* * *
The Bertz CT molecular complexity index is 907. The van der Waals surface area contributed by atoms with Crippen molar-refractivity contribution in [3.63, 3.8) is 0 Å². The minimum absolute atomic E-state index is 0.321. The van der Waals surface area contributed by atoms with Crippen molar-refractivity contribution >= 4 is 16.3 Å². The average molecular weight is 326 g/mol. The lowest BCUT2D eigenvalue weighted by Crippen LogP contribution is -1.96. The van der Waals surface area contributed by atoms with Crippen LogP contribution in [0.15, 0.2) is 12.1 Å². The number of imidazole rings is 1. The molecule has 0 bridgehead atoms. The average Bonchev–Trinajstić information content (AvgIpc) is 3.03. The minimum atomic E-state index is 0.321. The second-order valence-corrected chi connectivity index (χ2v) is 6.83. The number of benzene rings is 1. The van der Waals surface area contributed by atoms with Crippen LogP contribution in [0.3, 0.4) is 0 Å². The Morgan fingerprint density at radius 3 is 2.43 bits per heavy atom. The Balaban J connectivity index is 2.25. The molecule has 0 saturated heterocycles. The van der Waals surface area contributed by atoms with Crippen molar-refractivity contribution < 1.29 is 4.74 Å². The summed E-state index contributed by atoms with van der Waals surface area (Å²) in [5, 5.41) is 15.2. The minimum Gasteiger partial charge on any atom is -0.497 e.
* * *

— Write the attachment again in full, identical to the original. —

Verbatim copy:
The Bertz CT molecular complexity index is 907. The van der Waals surface area contributed by atoms with Crippen molar-refractivity contribution in [3.63, 3.8) is 0 Å². The minimum absolute atomic E-state index is 0.321. The van der Waals surface area contributed by atoms with Crippen molar-refractivity contribution >= 4 is 16.3 Å². The average molecular weight is 326 g/mol. The lowest BCUT2D eigenvalue weighted by Crippen LogP contribution is -1.96. The van der Waals surface area contributed by atoms with Crippen LogP contribution in [0.15, 0.2) is 12.1 Å². The number of imidazole rings is 1. The molecule has 0 bridgehead atoms. The average Bonchev–Trinajstić information content (AvgIpc) is 3.03. The minimum atomic E-state index is 0.321. The second-order valence-corrected chi connectivity index (χ2v) is 6.83. The number of benzene rings is 1. The van der Waals surface area contributed by atoms with Crippen LogP contribution in [0.3, 0.4) is 0 Å². The Morgan fingerprint density at radius 3 is 2.43 bits per heavy atom. The Balaban J connectivity index is 2.25. The molecule has 0 saturated heterocycles. The van der Waals surface area contributed by atoms with Crippen molar-refractivity contribution < 1.29 is 4.74 Å². The summed E-state index contributed by atoms with van der Waals surface area (Å²) in [5, 5.41) is 15.2. The minimum Gasteiger partial charge on any atom is -0.497 e.